Living in a dormitory with Russian students is a fascinating experience. As with many other situations in Russia you are surrounded by busy and enterprising people with stern, serious expressions on their faces. With all the people hurriedly bustling about to and from class or off to a night out, it is easy in such a situation, especially as an introverted person, to at first feel like an observer closed off from society around you.
However, all it takes is something as simple as leaving your door open to coax in the evening breeze to realize that these students are often just as curious and friendly as you are. Seemingly out of nowhere you will hear a knock on the door and see heads poking in from the hallway asking who you are and before you know it you might be two hours deep into a multilingual conversation comparing Russian and English grammar. Keeping an open door and an open mind seems to be the key to getting settled in here, what might at first be a frustration like the wifi not working super well in your room may turn out to be a blessing as you really are better off hanging out in the common area with the other folks on your floor, a place where the conversations and the gigabytes both flow far more easily.
Day to day dorm life is a study in contrasts. We all sleep 2-4 to a room (or suite) in 2 bedroom 1 bath apartments. The beds are springy and washing machines are generally unavailable, and there is one communal kitchen for all the floors. You soon become self-reliant, competent at washing your clothes by hand in the bathtub and drying them on hangers in the warm air of the Moscow summer, a far cry from dorm life in America. (As a student of Soviet history I find the experience authentic and cool.) Yet at the same time your floor is supervised by a housekeeper who tidies the rooms and washes your bedding, a total luxury by standards back home.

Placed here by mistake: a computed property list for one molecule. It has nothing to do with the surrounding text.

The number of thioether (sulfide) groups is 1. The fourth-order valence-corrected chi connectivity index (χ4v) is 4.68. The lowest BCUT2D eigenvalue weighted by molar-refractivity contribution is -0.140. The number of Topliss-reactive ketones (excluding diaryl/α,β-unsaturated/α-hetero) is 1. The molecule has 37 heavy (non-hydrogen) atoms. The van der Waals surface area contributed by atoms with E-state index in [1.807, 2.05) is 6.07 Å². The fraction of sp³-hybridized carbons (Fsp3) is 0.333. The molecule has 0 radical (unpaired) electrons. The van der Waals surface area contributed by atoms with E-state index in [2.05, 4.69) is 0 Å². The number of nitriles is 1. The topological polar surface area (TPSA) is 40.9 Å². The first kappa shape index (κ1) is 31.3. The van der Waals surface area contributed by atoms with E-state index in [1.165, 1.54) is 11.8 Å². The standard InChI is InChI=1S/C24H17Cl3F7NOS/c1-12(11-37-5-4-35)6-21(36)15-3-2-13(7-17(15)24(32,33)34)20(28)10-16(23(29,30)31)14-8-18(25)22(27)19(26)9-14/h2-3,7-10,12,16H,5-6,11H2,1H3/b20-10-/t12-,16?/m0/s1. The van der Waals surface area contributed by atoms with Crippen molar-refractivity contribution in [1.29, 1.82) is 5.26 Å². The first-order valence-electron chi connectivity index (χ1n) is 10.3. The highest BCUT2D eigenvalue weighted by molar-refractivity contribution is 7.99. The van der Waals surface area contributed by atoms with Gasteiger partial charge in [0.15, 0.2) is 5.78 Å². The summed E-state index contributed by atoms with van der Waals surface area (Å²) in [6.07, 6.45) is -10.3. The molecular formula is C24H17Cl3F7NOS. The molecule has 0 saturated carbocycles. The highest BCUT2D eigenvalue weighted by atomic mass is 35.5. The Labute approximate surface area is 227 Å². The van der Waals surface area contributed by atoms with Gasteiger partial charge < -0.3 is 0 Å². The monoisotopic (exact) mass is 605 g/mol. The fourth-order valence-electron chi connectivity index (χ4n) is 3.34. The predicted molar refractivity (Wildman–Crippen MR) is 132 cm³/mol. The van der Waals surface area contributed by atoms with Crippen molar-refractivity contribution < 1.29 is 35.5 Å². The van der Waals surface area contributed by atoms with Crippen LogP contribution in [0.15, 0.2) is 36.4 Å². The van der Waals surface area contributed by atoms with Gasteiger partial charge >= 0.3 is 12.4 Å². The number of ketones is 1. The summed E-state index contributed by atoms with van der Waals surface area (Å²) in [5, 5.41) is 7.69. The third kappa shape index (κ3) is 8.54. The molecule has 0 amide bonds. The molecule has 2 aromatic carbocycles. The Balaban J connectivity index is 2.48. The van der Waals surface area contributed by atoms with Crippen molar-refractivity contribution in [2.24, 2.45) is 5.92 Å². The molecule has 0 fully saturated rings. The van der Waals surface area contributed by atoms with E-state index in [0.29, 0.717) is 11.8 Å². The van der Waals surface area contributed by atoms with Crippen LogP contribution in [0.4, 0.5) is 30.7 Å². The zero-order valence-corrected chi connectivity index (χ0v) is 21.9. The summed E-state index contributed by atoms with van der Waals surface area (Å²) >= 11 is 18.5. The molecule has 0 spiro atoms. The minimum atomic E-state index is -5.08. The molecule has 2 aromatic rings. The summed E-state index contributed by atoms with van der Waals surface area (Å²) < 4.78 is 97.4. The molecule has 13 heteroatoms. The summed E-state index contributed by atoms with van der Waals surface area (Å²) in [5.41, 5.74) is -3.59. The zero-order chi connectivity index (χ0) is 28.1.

Dorm life can also be a great vocab building experience. Back home I never used the word ‘navolochka’ in a class conversation but as I received my bedding for the week and realized it was short a pillowcase I quickly had to dig up and use those simple words from first year Russian back in the U.S. Some words will throw you for loops trying to find a Russian equivalent for something like a fitted sheet, braving multiple puzzled frowns only to find that in Russia it has a simple and functionally derived name that doesn’t involve the word sheet, rather going by the name ‘namatrasnik’.
Adjusting to dorm life hasn’t been entirely intuitive at times and requires active and open minded adaptation, but if approached with curiosity and patience you will find all sorts of benefits waiting for you to take advantage of them. Whether it’s the chance to meet many people of your own age or simply to add some exercise to your daily routine by taking seven flights of stairs to your apartment. Living in the dorms over the summer promises to be a fascinating experience and I can’t wait to compare it with living in an apartment with a host family come fall.
By: Nicholas Ingersoll
Program: Russian Language & Area Studies, Moscow, Russia
Term: Summer 2019